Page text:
MCViewPoint

Opinion from a Libertarian ViewPoint

The Philosophy of the Pseudoprogressives

Posted by M. C. on August 19, 2022

pseudointellectual

Let us quote one of Anderson’s observations. In commenting upon America’s abandonment of the gold standard he remarks:

There is no need in human life so great as that men should trust one another and should trust their government, should believe in promises, and should keep promises in order that future promises may be believed in and in order that confident cooperation may be possible. Good faith—personal, national, and international—the first prerequisite of decent living, of the steady going on of industry, of governmental financial strength, and of international peace. (pp. 317–318)

Such were the ideas that prompted the self-styled progressives to depreciate Anderson as “orthodox,” “old-fashioned,” “reactionary” and “Victorian.” Sir Stafford Cripps, who twelve times solemnly denied that he would ever change the official relation of the pound against dollars and then, when he had done so, protested that he naturally could not admit such intention, is more to their liking.

https://mises.org/library/philosophy-pseudoprogressives

Ludwig von Mises

1. The Two Lines of Marxian Thought and Policies

In all countries which have not openly adopted a policy of outright and all-around socialization the conduct of government affairs has been for many decades in the hands of statesmen and parties who style themselves “progressives” and scorn their opponents as “reactionaries.” These progressives become sometimes (but not always) very angry if somebody calls them Marxians. In this protest they are right in so far as their tenets and policies are contrary to some of the Marxian doctrines and their application to political action. But they are wrong in so far as they unreservedly endorse the fundamental dogmas of the Marxian creed and act accordingly. While calling in question the ideas of Marx, the champion of integral revolution, they subscribe to piecemeal revolution.

There are in the writings of Marx two distinct sets of theorems incompatible with each other: the line of the integral revolution, as upheld in earlier days by Kautsky and later by Lenin, and the “reformist” line of revolution by installments as vindicated by Sombart in Germany and the Fabians in England.

Common to both lines is the unconditional damnation of capitalism and its political “superstructure,” representative government. Capitalism is described as a ghastly system of exploitation. It heaps riches upon a constantly diminishing number of “expropriators” and condemns the masses to increasing misery, oppression, slavery and degradation. But it is precisely this awkward system which “with the inexorability of a law of nature” finally brings about salvation. The coming of socialism is inevitable. It will appear as the result of the actions of the class-conscious proletarians. The “people” will finally triumph. All machinations of the wicked “bourgeois” are doomed to failure.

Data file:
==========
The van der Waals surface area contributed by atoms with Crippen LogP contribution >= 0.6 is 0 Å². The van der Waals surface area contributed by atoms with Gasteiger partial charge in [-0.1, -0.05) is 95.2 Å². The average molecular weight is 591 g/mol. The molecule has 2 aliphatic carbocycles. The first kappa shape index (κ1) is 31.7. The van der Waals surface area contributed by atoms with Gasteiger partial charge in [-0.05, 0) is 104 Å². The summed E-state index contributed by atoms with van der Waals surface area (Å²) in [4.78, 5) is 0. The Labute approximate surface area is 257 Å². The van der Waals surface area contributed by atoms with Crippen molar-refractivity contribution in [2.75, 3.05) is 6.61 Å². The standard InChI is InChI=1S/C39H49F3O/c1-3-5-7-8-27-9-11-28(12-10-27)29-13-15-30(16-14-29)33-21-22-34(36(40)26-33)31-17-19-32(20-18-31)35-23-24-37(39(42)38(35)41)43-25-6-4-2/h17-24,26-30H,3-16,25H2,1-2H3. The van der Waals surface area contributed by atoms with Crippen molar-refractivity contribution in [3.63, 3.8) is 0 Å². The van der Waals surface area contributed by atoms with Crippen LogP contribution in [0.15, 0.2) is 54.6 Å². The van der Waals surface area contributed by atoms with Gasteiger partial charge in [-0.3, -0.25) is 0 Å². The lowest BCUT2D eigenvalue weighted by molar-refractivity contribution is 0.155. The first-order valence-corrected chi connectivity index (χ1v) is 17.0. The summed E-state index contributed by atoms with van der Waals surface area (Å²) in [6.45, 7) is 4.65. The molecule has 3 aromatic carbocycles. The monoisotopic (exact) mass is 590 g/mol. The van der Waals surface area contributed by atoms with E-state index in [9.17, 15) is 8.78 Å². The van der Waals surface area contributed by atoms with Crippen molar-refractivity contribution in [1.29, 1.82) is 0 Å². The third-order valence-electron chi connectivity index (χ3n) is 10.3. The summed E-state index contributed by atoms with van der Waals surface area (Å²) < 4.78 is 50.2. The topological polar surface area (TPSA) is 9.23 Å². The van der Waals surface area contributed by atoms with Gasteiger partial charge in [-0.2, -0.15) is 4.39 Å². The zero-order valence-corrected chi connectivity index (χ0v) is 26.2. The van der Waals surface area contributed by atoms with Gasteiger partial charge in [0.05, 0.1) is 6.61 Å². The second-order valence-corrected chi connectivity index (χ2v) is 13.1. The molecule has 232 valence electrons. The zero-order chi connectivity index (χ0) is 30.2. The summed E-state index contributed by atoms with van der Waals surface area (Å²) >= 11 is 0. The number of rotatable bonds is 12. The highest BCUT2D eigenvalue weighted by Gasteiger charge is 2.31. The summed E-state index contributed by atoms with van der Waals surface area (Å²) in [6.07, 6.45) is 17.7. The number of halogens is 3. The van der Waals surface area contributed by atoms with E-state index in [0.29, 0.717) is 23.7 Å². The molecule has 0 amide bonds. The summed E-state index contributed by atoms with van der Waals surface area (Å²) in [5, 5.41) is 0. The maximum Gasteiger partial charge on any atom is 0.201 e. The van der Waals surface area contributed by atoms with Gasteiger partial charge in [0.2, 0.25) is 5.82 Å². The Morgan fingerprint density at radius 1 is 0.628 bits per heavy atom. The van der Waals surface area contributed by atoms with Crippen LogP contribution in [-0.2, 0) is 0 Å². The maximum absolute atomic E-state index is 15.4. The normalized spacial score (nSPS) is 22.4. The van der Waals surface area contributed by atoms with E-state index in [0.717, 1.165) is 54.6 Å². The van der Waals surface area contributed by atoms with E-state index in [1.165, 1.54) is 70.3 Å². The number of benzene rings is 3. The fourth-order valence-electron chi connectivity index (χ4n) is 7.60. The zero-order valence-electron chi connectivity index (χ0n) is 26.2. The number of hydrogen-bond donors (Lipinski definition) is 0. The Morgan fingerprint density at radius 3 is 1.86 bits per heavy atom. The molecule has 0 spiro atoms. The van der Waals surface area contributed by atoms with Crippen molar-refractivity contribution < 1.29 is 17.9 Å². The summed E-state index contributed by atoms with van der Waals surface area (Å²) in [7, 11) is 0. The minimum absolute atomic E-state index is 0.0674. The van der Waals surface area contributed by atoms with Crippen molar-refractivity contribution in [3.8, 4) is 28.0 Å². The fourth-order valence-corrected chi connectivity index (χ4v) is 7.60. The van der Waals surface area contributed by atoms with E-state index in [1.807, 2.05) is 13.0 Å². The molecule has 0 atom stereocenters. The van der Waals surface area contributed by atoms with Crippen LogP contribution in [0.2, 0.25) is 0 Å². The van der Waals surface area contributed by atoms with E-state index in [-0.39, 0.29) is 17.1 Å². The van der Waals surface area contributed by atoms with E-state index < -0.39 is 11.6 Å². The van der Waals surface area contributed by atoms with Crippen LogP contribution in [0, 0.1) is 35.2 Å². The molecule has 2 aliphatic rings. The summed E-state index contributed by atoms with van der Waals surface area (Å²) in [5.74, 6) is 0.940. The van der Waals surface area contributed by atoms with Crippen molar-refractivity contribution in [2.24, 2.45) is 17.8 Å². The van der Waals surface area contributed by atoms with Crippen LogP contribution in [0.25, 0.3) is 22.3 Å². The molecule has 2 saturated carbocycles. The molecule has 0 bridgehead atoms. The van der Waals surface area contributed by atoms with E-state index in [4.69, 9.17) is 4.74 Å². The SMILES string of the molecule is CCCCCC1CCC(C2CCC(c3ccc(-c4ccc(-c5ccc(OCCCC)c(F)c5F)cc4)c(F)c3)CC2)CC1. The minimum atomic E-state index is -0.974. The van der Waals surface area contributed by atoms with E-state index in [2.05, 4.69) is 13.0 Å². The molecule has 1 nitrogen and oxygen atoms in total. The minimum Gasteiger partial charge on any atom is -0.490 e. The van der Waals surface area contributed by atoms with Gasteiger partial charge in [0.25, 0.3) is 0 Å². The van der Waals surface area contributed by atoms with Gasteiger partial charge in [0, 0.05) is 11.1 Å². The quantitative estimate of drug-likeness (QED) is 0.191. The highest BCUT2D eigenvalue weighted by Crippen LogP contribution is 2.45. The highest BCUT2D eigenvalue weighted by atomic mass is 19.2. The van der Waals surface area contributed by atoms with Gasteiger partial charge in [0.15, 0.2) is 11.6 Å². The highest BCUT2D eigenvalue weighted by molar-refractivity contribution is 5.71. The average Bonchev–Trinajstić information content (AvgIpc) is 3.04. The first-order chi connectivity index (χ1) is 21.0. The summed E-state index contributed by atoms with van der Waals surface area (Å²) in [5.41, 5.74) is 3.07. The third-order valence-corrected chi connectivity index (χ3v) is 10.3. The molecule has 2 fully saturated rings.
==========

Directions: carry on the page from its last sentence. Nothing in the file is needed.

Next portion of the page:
But here the two lines diverge.

In the Communist Manifesto, Marx and Engels designed a plan for the step-by-step transformation of capitalism into socialism. The proletarians should “win the battle of democracy” and thus raise themselves to the position of the ruling class. Then they should use their political supremacy to wrest, “by degrees,” all capital from the bourgeoisie. Marx and Engels give rather detailed instructions for the various measures to be resorted to. It is unnecessary to quote in extenso their battle plan. Its diverse items are familiar to all Americans who have lived through the years of the New Deal and the Fair Deal.

It is more important to remember that the fathers of Marxism themselves characterized the measures they recommended as “despotic inroads on the rights of property and the conditions of bourgeois production” and as “measures which appear economically insufficient and untenable, but which in the course of the movement outstrip themselves, necessitate further inroads upon the old social order, and are unavoidable as a means of entirely revolutionizing the mode of production.”1

It is obvious that all the “reformers” of the last one hundred years were dedicated to the execution of the scheme drafted by the authors of the Communist Manifesto in 1848. In this sense Bismarck’s Sozialpolitik as well as Roosevelt’s New Deal have a fair claim to the epithet Marxian.

But on the other hand, Marx also conceived a doctrine radically different from that expounded in the Manifesto and absolutely incompatible with it. According to this second doctrine

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